Pros: It give feedback and it helped me immensely. Fits in your bag easily. Easily bendable into various positions
Cons: Wind can blow the fuzzy ball around; Getting into a hitting position with the stick takes patience.
Squint here ... with good news. This bendable pole with the fuzzy ball improved my ballstriking immensely.
You need feedback on the range to improve, or an instructor ... preferably both. For the times when an instructor is not around, the golf gods invented training aids. Maddening things really ... most of them collect dust. I recycle my collection and did so with the Big Fuzzy, also known as the Bender Stick.
When I purchased the Bender Stick over a year ago, I took it out a few times and then put it back in the closet. Another $90 ... busted. Then I had this problem. No, it wasn't anything Cialis could cure... I kept thinning shots and fatting them ... maddening really. So I took my "Stack & Tilt" Book, and looked for the cause. I could be moving away from the ball. I put my head against the wall and practiced swings, but that can only do so much. I've got to hit golf balls.
I dusted off the Bender and took it to the range. No one said anything ... I mean it's a big thing. Maybe it's just me. I am a sensitive guy. But again, there was only one other person at the range on a hot 90+ degree weekday. But hey, I did bring it on a Saturday and only a few people stared... probably at my awesome ball striking. I mean, this thing works! I was hitting towering 6 irons! I'm thinking about purchasing a 5i now ... could a 4i be in Mr. Squint's future?
Back to the Yellow Ball. I set the yellow ball against the bill of my hat and took three practice swings for every ball I hit. You can hit a ball with the Bender Stick against your cap, but I prefer to move away and take a Bender-free swing. I felt distracted with my head against a ball and those swings did not obtain great looking results, although it did teach me to not move my head. When I moved to my station without the Bender, I felt free to take a "real" swing. Do both.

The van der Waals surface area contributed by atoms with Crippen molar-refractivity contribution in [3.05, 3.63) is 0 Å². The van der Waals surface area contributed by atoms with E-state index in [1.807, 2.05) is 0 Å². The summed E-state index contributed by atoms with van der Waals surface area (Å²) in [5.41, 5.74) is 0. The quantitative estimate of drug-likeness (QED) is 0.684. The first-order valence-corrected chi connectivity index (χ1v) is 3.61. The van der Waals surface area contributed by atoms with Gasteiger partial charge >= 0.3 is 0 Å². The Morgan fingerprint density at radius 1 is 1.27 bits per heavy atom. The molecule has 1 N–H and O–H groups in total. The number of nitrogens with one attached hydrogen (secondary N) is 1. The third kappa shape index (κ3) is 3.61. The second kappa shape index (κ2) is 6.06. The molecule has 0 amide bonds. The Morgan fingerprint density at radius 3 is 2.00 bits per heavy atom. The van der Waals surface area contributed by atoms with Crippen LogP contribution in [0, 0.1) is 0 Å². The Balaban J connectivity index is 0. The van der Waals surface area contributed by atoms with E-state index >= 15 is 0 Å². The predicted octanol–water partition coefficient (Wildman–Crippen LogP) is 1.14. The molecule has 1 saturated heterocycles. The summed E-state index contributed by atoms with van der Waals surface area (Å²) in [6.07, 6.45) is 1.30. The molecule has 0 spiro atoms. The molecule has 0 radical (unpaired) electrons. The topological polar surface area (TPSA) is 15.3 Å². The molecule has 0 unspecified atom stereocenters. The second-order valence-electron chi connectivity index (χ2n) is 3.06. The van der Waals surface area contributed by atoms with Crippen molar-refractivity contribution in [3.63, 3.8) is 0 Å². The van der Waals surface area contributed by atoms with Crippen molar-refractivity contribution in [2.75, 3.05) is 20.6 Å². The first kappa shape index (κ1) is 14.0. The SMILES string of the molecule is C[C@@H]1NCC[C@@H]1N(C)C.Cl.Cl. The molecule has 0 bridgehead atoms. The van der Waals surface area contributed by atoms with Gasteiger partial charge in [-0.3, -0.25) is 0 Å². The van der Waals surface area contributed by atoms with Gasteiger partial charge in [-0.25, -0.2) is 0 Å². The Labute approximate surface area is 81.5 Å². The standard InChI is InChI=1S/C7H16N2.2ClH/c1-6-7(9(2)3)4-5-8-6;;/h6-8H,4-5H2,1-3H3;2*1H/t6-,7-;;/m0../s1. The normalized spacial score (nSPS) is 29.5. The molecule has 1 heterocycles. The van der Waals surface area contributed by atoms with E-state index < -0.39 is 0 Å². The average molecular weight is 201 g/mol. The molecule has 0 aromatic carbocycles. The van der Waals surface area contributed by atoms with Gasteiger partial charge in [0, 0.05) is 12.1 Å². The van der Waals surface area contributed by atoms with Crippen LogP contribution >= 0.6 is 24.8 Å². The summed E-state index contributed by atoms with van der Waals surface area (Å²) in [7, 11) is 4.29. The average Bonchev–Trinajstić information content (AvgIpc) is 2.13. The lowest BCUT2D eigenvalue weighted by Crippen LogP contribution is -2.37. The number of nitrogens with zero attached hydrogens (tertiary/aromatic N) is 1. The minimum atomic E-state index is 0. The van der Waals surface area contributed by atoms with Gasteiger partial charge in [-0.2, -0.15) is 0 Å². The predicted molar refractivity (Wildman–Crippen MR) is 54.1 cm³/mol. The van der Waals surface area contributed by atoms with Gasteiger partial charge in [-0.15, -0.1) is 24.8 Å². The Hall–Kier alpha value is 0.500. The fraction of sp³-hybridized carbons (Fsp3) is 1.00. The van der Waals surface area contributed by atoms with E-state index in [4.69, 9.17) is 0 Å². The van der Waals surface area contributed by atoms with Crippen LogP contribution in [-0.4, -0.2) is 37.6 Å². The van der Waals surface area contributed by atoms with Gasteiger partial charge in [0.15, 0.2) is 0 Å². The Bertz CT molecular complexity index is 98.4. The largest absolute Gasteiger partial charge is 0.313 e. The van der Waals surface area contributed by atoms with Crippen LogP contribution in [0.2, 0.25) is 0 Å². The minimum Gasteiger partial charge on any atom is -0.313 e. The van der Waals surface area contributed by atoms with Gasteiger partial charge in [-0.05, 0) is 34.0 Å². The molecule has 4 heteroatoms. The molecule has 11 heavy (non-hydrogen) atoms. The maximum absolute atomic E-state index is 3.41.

Result. Fantastic -- my ballstriking improved leaps and bounds in only 2 sessions. Confidence soared. Before, my irons were inconsistent in trajectory and distance, my Stage 2 Hybrids were looking for a new owner, and my driver was wondering why one of three swings were caught on the heel.
What happened is that my iron trajectory became consistent and high launching (Now I know why these XHot Pros are something else), my hybrids got in the air, and the fairways have hope. I was able to lower the loft on my driver. The gates of golf heaven are opening!! Okay, hold it, Squint. Don't get carried away.
The Bender Stick gave me the feeling I needed to keep me head still and not move it back or sideways during the back and downswing - Rule #1 of 5 Simple Keys is a steady head. I thought mine was relatively steady -- but noooooo (feel is not real ... repeat and rinse). The Bender offered the feedback I needed. I can't believe the improvement.
Yes, the Bender stick has other uses. It can also help with sway, over the top moves, and other feedback.
Downside? While it works well for the head movement issue, the fuzzy ball tends to move in the wind. Sometimes, it is difficult to feel it against your hip (I wanted to make sure I was not swaying) and it moves. It is a pain at times to get in the exact position you want it and in an address position where the ball is ready for a swing. I think it works excellent as to head movement and OTT (your arms will hit the ball on the way down). It will also show you the amount your hips have slid/moved forward in the downswing (put ball against back hip, swing, and look at space created).
I'm happy that I used the Stick. Take a look at http://benderstik.com for more information. When you receive the "stick", it also comes with a password key that you can use to view the latest videos on its use. Is it worth it? Since one hour of instruction is about its cost, yes.
Here is Mike Bender making his case for the Stick: